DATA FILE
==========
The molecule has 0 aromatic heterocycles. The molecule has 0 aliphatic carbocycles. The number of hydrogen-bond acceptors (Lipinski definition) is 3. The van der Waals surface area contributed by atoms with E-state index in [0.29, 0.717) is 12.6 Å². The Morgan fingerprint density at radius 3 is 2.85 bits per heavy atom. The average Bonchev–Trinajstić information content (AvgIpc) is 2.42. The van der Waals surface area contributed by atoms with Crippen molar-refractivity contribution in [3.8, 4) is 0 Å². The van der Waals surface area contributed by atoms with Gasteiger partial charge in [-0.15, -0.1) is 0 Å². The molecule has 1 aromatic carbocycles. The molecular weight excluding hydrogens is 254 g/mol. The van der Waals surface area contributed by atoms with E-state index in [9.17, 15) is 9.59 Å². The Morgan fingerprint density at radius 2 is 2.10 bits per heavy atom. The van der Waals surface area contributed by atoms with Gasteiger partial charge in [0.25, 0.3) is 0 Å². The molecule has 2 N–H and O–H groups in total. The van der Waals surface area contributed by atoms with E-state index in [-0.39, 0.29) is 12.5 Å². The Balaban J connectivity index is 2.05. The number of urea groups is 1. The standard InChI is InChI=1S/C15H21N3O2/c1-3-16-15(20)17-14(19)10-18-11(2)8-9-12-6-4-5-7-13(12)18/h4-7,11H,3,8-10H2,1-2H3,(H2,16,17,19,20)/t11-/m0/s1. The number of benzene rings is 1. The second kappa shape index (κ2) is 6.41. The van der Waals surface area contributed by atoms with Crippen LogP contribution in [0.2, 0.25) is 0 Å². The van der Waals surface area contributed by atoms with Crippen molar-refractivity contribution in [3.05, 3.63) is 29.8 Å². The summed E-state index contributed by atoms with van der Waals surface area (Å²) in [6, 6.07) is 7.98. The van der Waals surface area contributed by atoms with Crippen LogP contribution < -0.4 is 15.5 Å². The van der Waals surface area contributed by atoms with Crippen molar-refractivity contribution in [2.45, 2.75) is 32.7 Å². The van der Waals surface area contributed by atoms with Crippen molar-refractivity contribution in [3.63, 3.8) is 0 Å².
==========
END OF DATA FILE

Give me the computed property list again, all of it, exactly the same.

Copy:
The molecule has 0 aromatic heterocycles. The molecule has 0 aliphatic carbocycles. The number of hydrogen-bond acceptors (Lipinski definition) is 3. The van der Waals surface area contributed by atoms with E-state index in [0.29, 0.717) is 12.6 Å². The Morgan fingerprint density at radius 3 is 2.85 bits per heavy atom. The average Bonchev–Trinajstić information content (AvgIpc) is 2.42. The van der Waals surface area contributed by atoms with Crippen molar-refractivity contribution in [3.8, 4) is 0 Å². The van der Waals surface area contributed by atoms with Gasteiger partial charge in [-0.15, -0.1) is 0 Å². The molecule has 1 aromatic carbocycles. The molecular weight excluding hydrogens is 254 g/mol. The van der Waals surface area contributed by atoms with E-state index in [9.17, 15) is 9.59 Å². The Morgan fingerprint density at radius 2 is 2.10 bits per heavy atom. The van der Waals surface area contributed by atoms with Gasteiger partial charge in [0.25, 0.3) is 0 Å². The molecule has 2 N–H and O–H groups in total. The van der Waals surface area contributed by atoms with E-state index in [-0.39, 0.29) is 12.5 Å². The Balaban J connectivity index is 2.05. The number of urea groups is 1. The standard InChI is InChI=1S/C15H21N3O2/c1-3-16-15(20)17-14(19)10-18-11(2)8-9-12-6-4-5-7-13(12)18/h4-7,11H,3,8-10H2,1-2H3,(H2,16,17,19,20)/t11-/m0/s1. The number of benzene rings is 1. The second kappa shape index (κ2) is 6.41. The van der Waals surface area contributed by atoms with Crippen LogP contribution in [0.2, 0.25) is 0 Å². The van der Waals surface area contributed by atoms with Crippen molar-refractivity contribution in [3.05, 3.63) is 29.8 Å². The summed E-state index contributed by atoms with van der Waals surface area (Å²) in [6, 6.07) is 7.98. The van der Waals surface area contributed by atoms with Crippen LogP contribution < -0.4 is 15.5 Å². The van der Waals surface area contributed by atoms with Crippen molar-refractivity contribution in [2.45, 2.75) is 32.7 Å². The van der Waals surface area contributed by atoms with Crippen molar-refractivity contribution in [3.63, 3.8) is 0 Å².